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I have a severely disabled child and social services have cut my care package to NOTHING, is this happening to anyone else

(31 Posts)
RogerMelly Wed 14-Sep-11 14:59:58

(wrote a massive post and it appears to have disappeared! blush

I have a 12 yo with SLD, autism, severe physical disabilities, challenging behaviour, chronic epilepsy. I have no family closeby to help even with my nt children (2 others) My husband works long hours and I have had to give up my job to care in the last 12 months because my child condition is deteriorating. We received a very small care package of 5 hours care of a saturday (daytime with a carer) and a few evenings after school (2hours at a time) so i could work or if I was not working those shifts I could spend time with my other children. I am at my absolute wits end. I had n respite for the almost 2 months of the summer holidays and my husband had to take three weeks annual leave to help me so now he has no holiday left. I have to go to my gp for medication as I am so anxious.

I just wondered if this is happening to anyone else? sad

cansu Wed 14-Sep-11 15:41:24

Last time soc care attempted to reduce my ds care package, I telephonjed the councillor in charge of young people's services at home (their numbers will be on the council website) I also e mailed my local councillor asking for her help. A meeting was held and I ended up with an increase of an hour. Write letters to your MP, and to your councillor. It really was worth it in my case. My social worker actually told me it was getting the councillor involved that changed my situation.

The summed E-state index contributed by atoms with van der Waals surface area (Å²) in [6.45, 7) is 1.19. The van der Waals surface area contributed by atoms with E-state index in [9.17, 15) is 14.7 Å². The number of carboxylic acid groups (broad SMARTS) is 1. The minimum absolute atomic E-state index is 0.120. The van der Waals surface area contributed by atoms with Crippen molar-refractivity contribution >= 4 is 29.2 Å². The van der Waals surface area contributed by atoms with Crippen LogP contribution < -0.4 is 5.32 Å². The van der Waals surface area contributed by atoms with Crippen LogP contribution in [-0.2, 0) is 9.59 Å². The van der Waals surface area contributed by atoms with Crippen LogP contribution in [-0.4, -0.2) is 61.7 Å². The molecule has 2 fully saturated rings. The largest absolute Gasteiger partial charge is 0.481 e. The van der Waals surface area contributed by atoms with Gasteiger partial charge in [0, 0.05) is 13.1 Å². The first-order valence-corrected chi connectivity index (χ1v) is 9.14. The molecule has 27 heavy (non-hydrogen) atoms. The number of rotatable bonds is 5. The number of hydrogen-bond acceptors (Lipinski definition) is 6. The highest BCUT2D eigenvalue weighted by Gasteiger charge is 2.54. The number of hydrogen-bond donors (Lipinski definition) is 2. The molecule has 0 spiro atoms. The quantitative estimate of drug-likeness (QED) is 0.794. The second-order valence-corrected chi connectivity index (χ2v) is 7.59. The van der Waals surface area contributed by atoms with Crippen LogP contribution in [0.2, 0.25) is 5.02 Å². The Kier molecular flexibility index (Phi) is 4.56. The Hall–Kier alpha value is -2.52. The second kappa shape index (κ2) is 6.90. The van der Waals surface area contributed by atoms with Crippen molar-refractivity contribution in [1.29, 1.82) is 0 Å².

Lougle Wed 14-Sep-11 16:26:26

So sorry sad

No, I have just been awarded 4 hours per week for DD1. She is 5.9, has a brain malformation, some physical disability, MLD, epilepsy.

RogerMelly Wed 14-Sep-11 17:19:47

I have been categorically told by my social worker that 'other families like yours are now coping without any help'

Sevenfold Wed 14-Sep-11 17:21:26

they always say that, or tell you there is no money in the budget.
ask to talk to the head social worker and start dropping residential care into the conversation(I know that isn't what you want, but that costs loads)

r3dh3d Wed 14-Sep-11 17:32:17

Well, afaik it's illegal to reduce a package; once you've been assessed as needing support, the council have to provide it and absolutely cannot use budget as a reason not to. They can - and do - use budget as a reason not to grant services to children who are new to them, but not generally to reduce care to children they are already supporting. They would either have to get your agreement that your child's needs have reduced, or they would have to prove that the original assessment which awarded you this package (and which they and you signed) was incorrect.

Have you asked them, in writing, for an explanation, in writing? Something along the lines of: "further to our meeting of x date, I thought I should put our conversation in writing to make sure I have understood before I take this further. I believe that you agreed that my son's needs have remained the same, and that his original package was appropriate to his needs, but told me that despite this, you are reducing his package. I would be grateful if you could respond in writing, explaining in detail the grounds on which his assessed and agreed package has been reduced."

Don't know if others concur, but that's my take on it.

rebl Wed 14-Sep-11 17:32:51

We were assessed (don't get anything) and in the report that the social worker wrote it clearly states that ds is extremely challenging and has no danger awareness and can't be left unattended for a meal to be prepared and that the family are in need of assistance. We got nothing.

RogerMelly Wed 14-Sep-11 17:34:28

I have unfortunately moved house and I am under a different council, they hav reassessed. I put this in my original post but it ate it! they have told me they have no legal obligation to carry over the care ppackage but even so i believe they have a legal one